Now imagine, that the jungle is finished and you entered a deciduous forest. The vegetation is still lush but not stickingly thick. However you keep your knife and stick ready and from time to time you cut a low hanging branch. And you are hoping that you’d get out of the jungle one day.

You are not ready to adopt the new environment even though you are in the middle of it. You are in deciduous woods clamouring for a change in the jungle.

We are so used to live depending on one big truth. To believe in one big truth. Not necessarily because it would be the only one but because it makes our lives easier.

The world has changed from a space divided with frontiers to a boarderless web of people. Different truths and ideas can wander freely and meet people also there, where the one truth nepotism has selfishly built isolated societies.

The discussion about the morality of capitalism is a sign of the change that is already going on. A crowd of people has left the jungle capitalism and moved into a grove of new economics. Yet many cry “it’s a jungle out there”, dangerous and hard.

”Capitalism is a system of cultural, spiritual and ethical values” says professor Tom G. Palmer in his book “The Morality of Capitalism”. Yes. And the mission for the people is to create for that system a content that serves the highest purposes of the human kind. Then capitalism can be a system where the right to ownership and the freedom to make agreements in the spirit of free will can be realized.

Marc Luyckx Ghisi a professor of Future Studies from Belgium says “Truth is in the empty center of the common table around which all cultures are sitting on an equal footing. Women and men are also equal. The urgent scope of life is to care together for our survival. But the main goal in life for everyone is to reach the center, the “divine light” or the “absence of light”. And the more you approach the center, the less you can define what the illumination is. You are only able to experience it. And nobody owns or controls this “empty” truth. It is impossible.” The nature, animals and plants are part of this consciousness and thus respected.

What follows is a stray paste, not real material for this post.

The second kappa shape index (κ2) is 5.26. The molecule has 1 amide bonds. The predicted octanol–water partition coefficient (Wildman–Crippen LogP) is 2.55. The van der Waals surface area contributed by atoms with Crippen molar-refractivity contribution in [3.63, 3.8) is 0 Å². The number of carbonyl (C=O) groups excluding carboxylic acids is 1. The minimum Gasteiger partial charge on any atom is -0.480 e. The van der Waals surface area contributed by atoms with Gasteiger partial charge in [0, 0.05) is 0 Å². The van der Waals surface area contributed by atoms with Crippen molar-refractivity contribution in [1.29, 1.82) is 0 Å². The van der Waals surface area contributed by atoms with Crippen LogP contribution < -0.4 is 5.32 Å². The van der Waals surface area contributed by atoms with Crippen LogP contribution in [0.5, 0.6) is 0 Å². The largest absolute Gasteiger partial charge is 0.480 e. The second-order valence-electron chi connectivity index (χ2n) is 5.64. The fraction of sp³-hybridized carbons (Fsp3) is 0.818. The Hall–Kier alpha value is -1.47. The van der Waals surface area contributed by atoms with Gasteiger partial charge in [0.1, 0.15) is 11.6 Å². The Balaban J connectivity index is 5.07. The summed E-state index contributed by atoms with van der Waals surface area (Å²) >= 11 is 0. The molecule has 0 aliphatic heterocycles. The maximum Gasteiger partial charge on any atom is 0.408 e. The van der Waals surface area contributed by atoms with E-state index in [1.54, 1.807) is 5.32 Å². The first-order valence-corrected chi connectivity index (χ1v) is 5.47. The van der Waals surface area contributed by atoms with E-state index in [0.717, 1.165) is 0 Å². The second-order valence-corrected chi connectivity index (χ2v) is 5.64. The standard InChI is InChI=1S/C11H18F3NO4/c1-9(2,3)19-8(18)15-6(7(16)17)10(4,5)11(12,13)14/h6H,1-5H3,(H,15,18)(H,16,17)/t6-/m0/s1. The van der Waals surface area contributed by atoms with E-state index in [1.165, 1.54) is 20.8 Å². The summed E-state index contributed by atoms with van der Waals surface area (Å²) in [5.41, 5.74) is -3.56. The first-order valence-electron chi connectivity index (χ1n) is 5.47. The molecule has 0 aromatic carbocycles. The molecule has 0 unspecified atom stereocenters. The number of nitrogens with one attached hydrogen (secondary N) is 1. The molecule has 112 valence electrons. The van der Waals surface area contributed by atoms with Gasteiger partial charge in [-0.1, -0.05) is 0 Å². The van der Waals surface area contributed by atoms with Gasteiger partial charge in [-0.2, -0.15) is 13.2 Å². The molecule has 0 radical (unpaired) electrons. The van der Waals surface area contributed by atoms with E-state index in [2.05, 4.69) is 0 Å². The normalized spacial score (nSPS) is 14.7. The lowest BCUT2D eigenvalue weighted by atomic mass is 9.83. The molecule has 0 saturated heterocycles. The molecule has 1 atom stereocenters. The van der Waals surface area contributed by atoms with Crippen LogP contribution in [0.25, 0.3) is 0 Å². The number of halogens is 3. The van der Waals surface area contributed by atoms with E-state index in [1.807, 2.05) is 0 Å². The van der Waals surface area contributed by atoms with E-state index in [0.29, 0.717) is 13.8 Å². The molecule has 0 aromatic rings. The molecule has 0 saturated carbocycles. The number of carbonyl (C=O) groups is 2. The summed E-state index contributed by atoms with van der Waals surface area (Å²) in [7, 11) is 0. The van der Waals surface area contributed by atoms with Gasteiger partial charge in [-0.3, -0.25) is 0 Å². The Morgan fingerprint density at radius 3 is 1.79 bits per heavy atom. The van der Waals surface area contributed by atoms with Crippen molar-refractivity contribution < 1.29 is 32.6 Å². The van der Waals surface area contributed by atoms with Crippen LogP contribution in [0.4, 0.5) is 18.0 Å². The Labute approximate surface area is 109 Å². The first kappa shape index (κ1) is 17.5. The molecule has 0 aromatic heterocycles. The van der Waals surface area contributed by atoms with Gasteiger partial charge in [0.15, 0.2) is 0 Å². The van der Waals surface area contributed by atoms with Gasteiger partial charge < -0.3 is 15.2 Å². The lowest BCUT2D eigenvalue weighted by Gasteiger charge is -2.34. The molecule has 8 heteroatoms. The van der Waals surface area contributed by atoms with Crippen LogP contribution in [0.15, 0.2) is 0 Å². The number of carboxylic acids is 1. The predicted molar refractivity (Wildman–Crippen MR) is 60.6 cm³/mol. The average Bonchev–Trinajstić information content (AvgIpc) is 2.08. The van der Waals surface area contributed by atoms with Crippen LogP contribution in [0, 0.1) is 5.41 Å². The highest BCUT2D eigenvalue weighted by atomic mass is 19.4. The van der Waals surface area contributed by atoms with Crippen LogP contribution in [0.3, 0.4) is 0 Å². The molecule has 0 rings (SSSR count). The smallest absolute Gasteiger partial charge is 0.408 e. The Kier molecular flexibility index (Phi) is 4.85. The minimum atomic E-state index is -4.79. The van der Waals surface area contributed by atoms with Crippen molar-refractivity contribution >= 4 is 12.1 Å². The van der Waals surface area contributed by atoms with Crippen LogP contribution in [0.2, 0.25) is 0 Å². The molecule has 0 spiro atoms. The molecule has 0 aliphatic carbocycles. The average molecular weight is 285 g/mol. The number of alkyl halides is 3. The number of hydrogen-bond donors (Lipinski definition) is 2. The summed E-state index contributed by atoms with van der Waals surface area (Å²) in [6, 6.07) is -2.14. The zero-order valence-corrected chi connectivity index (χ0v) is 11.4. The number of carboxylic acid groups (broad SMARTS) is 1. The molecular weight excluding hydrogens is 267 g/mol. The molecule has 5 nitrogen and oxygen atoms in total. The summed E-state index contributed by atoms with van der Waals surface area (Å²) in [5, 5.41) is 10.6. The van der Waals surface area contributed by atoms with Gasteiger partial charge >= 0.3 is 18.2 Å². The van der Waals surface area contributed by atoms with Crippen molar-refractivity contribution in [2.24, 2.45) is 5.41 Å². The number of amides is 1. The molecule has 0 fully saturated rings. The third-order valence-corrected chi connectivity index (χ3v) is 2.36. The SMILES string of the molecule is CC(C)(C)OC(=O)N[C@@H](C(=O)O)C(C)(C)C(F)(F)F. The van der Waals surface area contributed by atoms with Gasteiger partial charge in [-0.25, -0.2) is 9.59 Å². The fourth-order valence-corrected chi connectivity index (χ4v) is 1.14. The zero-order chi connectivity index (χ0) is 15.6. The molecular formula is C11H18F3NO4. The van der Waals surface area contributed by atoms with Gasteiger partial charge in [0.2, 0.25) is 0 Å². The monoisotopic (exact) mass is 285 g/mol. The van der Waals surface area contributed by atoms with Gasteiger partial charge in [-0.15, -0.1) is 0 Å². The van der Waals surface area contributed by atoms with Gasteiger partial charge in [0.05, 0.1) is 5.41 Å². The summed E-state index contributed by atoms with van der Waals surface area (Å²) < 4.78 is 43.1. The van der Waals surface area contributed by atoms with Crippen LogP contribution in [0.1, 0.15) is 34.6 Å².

The truth, the light in the middle of the world-table, is a common emotional experience that the value that the individuals bring to the table creates something big and meaningful when it is integrated into the common flow of values.

This is the new world we are living in. Call it transmodern or post-post modern or a world of people, without definition… I kind of a world where “… the value grows by mobilizing the energy and capacity for invention of the people in an unprecedented scale, so that wealth is created to a common man…” in Tom’s book the sentence begins with the word “capitalism”.

Why do we need words? We need ideological vehicles so that we can realize in what kind of woods we are walking in. The word capitalism is difficult to accept for many. It is loaded with heavy accusations  but perhaps it is the right word when we seek for a vehicle to express the economics of this new world.